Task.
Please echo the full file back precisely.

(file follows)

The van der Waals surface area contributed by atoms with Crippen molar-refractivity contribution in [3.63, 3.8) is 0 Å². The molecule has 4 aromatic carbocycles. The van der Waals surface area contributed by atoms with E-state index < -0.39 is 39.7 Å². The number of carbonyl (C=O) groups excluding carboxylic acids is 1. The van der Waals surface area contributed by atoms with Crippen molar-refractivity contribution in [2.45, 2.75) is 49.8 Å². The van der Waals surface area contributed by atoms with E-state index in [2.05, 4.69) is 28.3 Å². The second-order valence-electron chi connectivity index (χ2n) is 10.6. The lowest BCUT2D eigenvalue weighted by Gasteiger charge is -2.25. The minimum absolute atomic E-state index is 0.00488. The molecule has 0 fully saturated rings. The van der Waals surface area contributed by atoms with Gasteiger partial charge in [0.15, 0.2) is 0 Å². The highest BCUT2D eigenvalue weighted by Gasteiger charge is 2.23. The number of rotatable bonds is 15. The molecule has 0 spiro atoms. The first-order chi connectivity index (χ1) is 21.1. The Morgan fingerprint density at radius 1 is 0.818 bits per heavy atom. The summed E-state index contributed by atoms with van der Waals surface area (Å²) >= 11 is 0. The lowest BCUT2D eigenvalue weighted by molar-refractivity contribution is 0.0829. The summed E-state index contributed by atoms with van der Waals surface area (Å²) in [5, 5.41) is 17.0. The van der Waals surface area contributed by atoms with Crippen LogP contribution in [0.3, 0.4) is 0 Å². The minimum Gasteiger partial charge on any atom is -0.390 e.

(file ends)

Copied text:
The van der Waals surface area contributed by atoms with Crippen molar-refractivity contribution in [3.63, 3.8) is 0 Å². The molecule has 4 aromatic carbocycles. The van der Waals surface area contributed by atoms with E-state index < -0.39 is 39.7 Å². The number of carbonyl (C=O) groups excluding carboxylic acids is 1. The van der Waals surface area contributed by atoms with Crippen molar-refractivity contribution in [2.45, 2.75) is 49.8 Å². The van der Waals surface area contributed by atoms with E-state index in [2.05, 4.69) is 28.3 Å². The second-order valence-electron chi connectivity index (χ2n) is 10.6. The lowest BCUT2D eigenvalue weighted by Gasteiger charge is -2.25. The minimum absolute atomic E-state index is 0.00488. The molecule has 0 fully saturated rings. The van der Waals surface area contributed by atoms with Gasteiger partial charge in [0.15, 0.2) is 0 Å². The highest BCUT2D eigenvalue weighted by Gasteiger charge is 2.23. The number of rotatable bonds is 15. The molecule has 0 spiro atoms. The first-order chi connectivity index (χ1) is 21.1. The Morgan fingerprint density at radius 1 is 0.818 bits per heavy atom. The summed E-state index contributed by atoms with van der Waals surface area (Å²) >= 11 is 0. The lowest BCUT2D eigenvalue weighted by molar-refractivity contribution is 0.0829. The summed E-state index contributed by atoms with van der Waals surface area (Å²) in [5, 5.41) is 17.0. The van der Waals surface area contributed by atoms with Crippen LogP contribution in [0.3, 0.4) is 0 Å². The minimum Gasteiger partial charge on any atom is -0.390 e.